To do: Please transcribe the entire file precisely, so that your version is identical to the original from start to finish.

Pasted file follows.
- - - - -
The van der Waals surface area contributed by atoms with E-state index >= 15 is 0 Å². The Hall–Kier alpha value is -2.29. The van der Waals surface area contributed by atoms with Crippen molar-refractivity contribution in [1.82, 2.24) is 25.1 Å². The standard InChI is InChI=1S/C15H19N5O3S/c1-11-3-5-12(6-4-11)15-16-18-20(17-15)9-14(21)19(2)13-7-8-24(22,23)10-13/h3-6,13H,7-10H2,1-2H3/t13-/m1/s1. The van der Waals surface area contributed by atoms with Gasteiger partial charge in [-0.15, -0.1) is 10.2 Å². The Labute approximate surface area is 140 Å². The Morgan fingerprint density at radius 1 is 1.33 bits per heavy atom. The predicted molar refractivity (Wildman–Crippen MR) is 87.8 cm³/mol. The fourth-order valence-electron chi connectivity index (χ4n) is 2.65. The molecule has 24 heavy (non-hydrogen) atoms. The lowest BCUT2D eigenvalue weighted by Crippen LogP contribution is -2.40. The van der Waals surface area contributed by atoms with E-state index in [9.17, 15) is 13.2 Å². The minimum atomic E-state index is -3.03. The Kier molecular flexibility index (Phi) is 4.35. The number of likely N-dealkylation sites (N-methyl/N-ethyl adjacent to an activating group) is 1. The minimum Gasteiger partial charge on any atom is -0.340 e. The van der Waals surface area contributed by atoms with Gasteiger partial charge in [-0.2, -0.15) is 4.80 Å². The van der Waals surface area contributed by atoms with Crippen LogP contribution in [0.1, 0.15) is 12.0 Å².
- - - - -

The van der Waals surface area contributed by atoms with E-state index >= 15 is 0 Å². The Hall–Kier alpha value is -2.29. The van der Waals surface area contributed by atoms with Crippen molar-refractivity contribution in [1.82, 2.24) is 25.1 Å². The standard InChI is InChI=1S/C15H19N5O3S/c1-11-3-5-12(6-4-11)15-16-18-20(17-15)9-14(21)19(2)13-7-8-24(22,23)10-13/h3-6,13H,7-10H2,1-2H3/t13-/m1/s1. The van der Waals surface area contributed by atoms with Gasteiger partial charge in [-0.15, -0.1) is 10.2 Å². The Labute approximate surface area is 140 Å². The Morgan fingerprint density at radius 1 is 1.33 bits per heavy atom. The predicted molar refractivity (Wildman–Crippen MR) is 87.8 cm³/mol. The fourth-order valence-electron chi connectivity index (χ4n) is 2.65. The molecule has 24 heavy (non-hydrogen) atoms. The lowest BCUT2D eigenvalue weighted by Crippen LogP contribution is -2.40. The van der Waals surface area contributed by atoms with E-state index in [9.17, 15) is 13.2 Å². The minimum atomic E-state index is -3.03. The Kier molecular flexibility index (Phi) is 4.35. The number of likely N-dealkylation sites (N-methyl/N-ethyl adjacent to an activating group) is 1. The minimum Gasteiger partial charge on any atom is -0.340 e. The van der Waals surface area contributed by atoms with Gasteiger partial charge in [-0.2, -0.15) is 4.80 Å². The van der Waals surface area contributed by atoms with Crippen LogP contribution in [0.1, 0.15) is 12.0 Å².